Allocution by Olivier Véran
COVID-19: Advances and Remaining Challenges
Paris, September 29th - October 1st, 2021

Olivier Véran

Institut Pasteur

October 1, 2021


Ladies and gentlemen,

Dear colleagues,

Good afternoon to you all,


The Institut Pasteur, at the forefront of efforts to tackle infectious diseases for more than a century, has been a constant presence through our recent history and the many threats to public health that we have continued to face, from diphtheria, tetanus, tuberculosis and polio to influenza, yellow fever, epidemic plague, hepatitis B and HIV. So many diseases were discovered and brought under control thanks to the efforts of the Institut Pasteur.

So you are gathered here in a place of science, a place of encounters, a place of remarkable history that has contributed to France's standing on the world stage, with many of its scientists decorated with the Nobel Prize in Physiology or Medicine.

I would like to thank all the delegates, some of whom have come from far afield – the United Kingdom, Switzerland, Israel, the United States, China and South Africa –, and also the institutions represented – the CNRS, Inserm, the ANRS, SPF, the CDC, WHO and many others that I cannot list here.

The event that brought you to the Institut Pasteur for the past two days featured a prestigious line-up, with specialists from all over the world who are known and recognized in their respective fields. And rightly so, in an epidemic context that has proven – if proof were needed – that coordination and discussion are crucial in mounting an effective response to an unprecedented global challenge.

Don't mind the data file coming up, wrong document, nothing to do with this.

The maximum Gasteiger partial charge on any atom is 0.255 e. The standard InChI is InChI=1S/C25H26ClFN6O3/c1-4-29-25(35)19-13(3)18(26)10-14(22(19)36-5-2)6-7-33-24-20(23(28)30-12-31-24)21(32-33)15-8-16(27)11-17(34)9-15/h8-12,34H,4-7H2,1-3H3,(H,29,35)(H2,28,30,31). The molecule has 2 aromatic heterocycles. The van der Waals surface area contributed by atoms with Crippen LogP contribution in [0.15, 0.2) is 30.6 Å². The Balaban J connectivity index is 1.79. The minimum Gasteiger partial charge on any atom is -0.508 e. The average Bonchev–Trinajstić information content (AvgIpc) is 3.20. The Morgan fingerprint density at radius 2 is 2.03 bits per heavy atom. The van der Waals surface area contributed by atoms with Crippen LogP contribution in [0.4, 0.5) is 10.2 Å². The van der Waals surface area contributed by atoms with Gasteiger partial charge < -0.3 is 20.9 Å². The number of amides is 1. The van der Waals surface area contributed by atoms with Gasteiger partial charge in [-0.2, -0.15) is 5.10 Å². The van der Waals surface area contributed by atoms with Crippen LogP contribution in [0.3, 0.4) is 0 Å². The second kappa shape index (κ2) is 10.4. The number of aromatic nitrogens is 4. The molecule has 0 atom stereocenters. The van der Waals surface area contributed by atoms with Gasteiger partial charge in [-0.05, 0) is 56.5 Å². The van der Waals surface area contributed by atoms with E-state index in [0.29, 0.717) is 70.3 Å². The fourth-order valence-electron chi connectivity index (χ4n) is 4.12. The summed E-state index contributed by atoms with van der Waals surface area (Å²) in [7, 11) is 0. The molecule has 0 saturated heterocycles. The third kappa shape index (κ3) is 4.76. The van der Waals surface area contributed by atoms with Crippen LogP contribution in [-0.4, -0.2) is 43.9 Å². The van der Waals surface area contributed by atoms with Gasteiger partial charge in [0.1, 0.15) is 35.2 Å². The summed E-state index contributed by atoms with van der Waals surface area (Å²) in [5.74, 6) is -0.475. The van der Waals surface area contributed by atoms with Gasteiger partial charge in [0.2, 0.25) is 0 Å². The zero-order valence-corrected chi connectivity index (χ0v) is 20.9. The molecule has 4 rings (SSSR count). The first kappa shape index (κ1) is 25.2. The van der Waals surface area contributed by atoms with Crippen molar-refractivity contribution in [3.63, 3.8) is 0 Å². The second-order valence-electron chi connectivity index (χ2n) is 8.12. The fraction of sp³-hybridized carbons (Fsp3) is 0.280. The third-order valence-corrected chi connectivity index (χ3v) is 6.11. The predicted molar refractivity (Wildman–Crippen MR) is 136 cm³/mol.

Your discussions have touched on:

  • Issues related to evolutionary microbiology, drawing our attention to the constant interactions that take place in the living world, the ecological principles underpinning communicable diseases, the importance of the environment and, in response, the need for genomic surveillance.
  • Epidemiological issues, too, whether modes of transmission or how to assess the impact of each restrictive measure adopted. These issues have played a central part in the day-to-day lives of our fellow citizens in recent months, turning epidemiology into a subject of discussion almost like any other. If you had told me during my medical training that one day the modes of transmission of a virus would be the preferred topic of conversation over Sunday lunch, I don't know whether I would have believed you. More seriously though, assessing the impact of the innovative measures adopted is of major importance, and the actual effectiveness of the health pass, for example, merits investigation, since it is affecting the daily lives of people all over the world.